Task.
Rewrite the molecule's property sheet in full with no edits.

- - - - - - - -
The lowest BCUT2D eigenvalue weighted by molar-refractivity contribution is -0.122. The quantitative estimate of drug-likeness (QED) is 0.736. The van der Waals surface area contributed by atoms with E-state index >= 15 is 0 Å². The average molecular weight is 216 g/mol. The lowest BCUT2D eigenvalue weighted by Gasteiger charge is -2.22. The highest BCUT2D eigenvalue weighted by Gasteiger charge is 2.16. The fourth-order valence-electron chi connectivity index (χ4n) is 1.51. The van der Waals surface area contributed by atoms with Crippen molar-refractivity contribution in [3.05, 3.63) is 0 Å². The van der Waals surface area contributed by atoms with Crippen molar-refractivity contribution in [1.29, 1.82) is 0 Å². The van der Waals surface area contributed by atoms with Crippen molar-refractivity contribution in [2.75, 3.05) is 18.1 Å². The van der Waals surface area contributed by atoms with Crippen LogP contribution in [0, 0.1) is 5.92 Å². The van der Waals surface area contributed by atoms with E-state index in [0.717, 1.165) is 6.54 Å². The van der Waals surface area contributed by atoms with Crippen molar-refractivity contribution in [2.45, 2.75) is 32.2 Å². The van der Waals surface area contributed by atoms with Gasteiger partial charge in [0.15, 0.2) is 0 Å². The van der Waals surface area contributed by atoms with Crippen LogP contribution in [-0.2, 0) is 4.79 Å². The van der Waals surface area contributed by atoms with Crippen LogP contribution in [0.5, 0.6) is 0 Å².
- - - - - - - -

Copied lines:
The lowest BCUT2D eigenvalue weighted by molar-refractivity contribution is -0.122. The quantitative estimate of drug-likeness (QED) is 0.736. The van der Waals surface area contributed by atoms with E-state index >= 15 is 0 Å². The average molecular weight is 216 g/mol. The lowest BCUT2D eigenvalue weighted by Gasteiger charge is -2.22. The highest BCUT2D eigenvalue weighted by Gasteiger charge is 2.16. The fourth-order valence-electron chi connectivity index (χ4n) is 1.51. The van der Waals surface area contributed by atoms with Crippen molar-refractivity contribution in [3.05, 3.63) is 0 Å². The van der Waals surface area contributed by atoms with Crippen molar-refractivity contribution in [1.29, 1.82) is 0 Å². The van der Waals surface area contributed by atoms with Crippen molar-refractivity contribution in [2.75, 3.05) is 18.1 Å². The van der Waals surface area contributed by atoms with Crippen LogP contribution in [0, 0.1) is 5.92 Å². The van der Waals surface area contributed by atoms with E-state index in [0.717, 1.165) is 6.54 Å². The van der Waals surface area contributed by atoms with Crippen molar-refractivity contribution in [2.45, 2.75) is 32.2 Å². The van der Waals surface area contributed by atoms with Gasteiger partial charge in [0.15, 0.2) is 0 Å². The van der Waals surface area contributed by atoms with Crippen LogP contribution in [-0.2, 0) is 4.79 Å². The van der Waals surface area contributed by atoms with Crippen LogP contribution in [0.5, 0.6) is 0 Å².